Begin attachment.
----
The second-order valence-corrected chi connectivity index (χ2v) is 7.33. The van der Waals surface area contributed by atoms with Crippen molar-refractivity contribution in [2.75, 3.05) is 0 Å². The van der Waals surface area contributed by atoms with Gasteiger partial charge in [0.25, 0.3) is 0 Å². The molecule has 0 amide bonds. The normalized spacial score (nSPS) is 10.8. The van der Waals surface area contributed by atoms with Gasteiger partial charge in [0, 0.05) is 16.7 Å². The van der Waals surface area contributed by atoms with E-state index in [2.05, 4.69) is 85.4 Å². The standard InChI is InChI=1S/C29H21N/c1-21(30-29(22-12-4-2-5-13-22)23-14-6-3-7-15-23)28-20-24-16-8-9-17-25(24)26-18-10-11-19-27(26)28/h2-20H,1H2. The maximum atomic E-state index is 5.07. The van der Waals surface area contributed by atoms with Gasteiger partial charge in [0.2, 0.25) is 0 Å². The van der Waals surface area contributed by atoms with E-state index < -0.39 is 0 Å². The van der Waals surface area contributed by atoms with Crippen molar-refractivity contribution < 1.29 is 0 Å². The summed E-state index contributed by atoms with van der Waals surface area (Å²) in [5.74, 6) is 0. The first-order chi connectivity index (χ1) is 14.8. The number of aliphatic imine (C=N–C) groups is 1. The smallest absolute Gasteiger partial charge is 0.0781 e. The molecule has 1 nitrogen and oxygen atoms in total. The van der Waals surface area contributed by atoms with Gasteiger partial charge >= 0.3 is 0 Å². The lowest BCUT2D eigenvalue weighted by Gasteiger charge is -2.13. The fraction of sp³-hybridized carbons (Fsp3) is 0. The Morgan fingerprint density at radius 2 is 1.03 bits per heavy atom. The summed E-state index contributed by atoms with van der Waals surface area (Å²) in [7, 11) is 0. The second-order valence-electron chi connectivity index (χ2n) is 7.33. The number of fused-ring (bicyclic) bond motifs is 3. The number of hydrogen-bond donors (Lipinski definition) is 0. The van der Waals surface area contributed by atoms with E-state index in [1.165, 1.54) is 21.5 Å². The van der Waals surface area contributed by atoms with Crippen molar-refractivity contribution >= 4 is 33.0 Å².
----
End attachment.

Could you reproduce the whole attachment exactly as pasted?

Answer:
The second-order valence-corrected chi connectivity index (χ2v) is 7.33. The van der Waals surface area contributed by atoms with Crippen molar-refractivity contribution in [2.75, 3.05) is 0 Å². The van der Waals surface area contributed by atoms with Gasteiger partial charge in [0.25, 0.3) is 0 Å². The molecule has 0 amide bonds. The normalized spacial score (nSPS) is 10.8. The van der Waals surface area contributed by atoms with Gasteiger partial charge in [0, 0.05) is 16.7 Å². The van der Waals surface area contributed by atoms with E-state index in [2.05, 4.69) is 85.4 Å². The standard InChI is InChI=1S/C29H21N/c1-21(30-29(22-12-4-2-5-13-22)23-14-6-3-7-15-23)28-20-24-16-8-9-17-25(24)26-18-10-11-19-27(26)28/h2-20H,1H2. The maximum atomic E-state index is 5.07. The van der Waals surface area contributed by atoms with Gasteiger partial charge in [0.2, 0.25) is 0 Å². The van der Waals surface area contributed by atoms with E-state index < -0.39 is 0 Å². The van der Waals surface area contributed by atoms with Crippen molar-refractivity contribution < 1.29 is 0 Å². The summed E-state index contributed by atoms with van der Waals surface area (Å²) in [5.74, 6) is 0. The first-order chi connectivity index (χ1) is 14.8. The number of aliphatic imine (C=N–C) groups is 1. The smallest absolute Gasteiger partial charge is 0.0781 e. The molecule has 1 nitrogen and oxygen atoms in total. The van der Waals surface area contributed by atoms with Gasteiger partial charge >= 0.3 is 0 Å². The lowest BCUT2D eigenvalue weighted by Gasteiger charge is -2.13. The fraction of sp³-hybridized carbons (Fsp3) is 0. The Morgan fingerprint density at radius 2 is 1.03 bits per heavy atom. The summed E-state index contributed by atoms with van der Waals surface area (Å²) in [7, 11) is 0. The second-order valence-electron chi connectivity index (χ2n) is 7.33. The number of fused-ring (bicyclic) bond motifs is 3. The number of hydrogen-bond donors (Lipinski definition) is 0. The van der Waals surface area contributed by atoms with E-state index in [1.165, 1.54) is 21.5 Å². The van der Waals surface area contributed by atoms with Crippen molar-refractivity contribution >= 4 is 33.0 Å².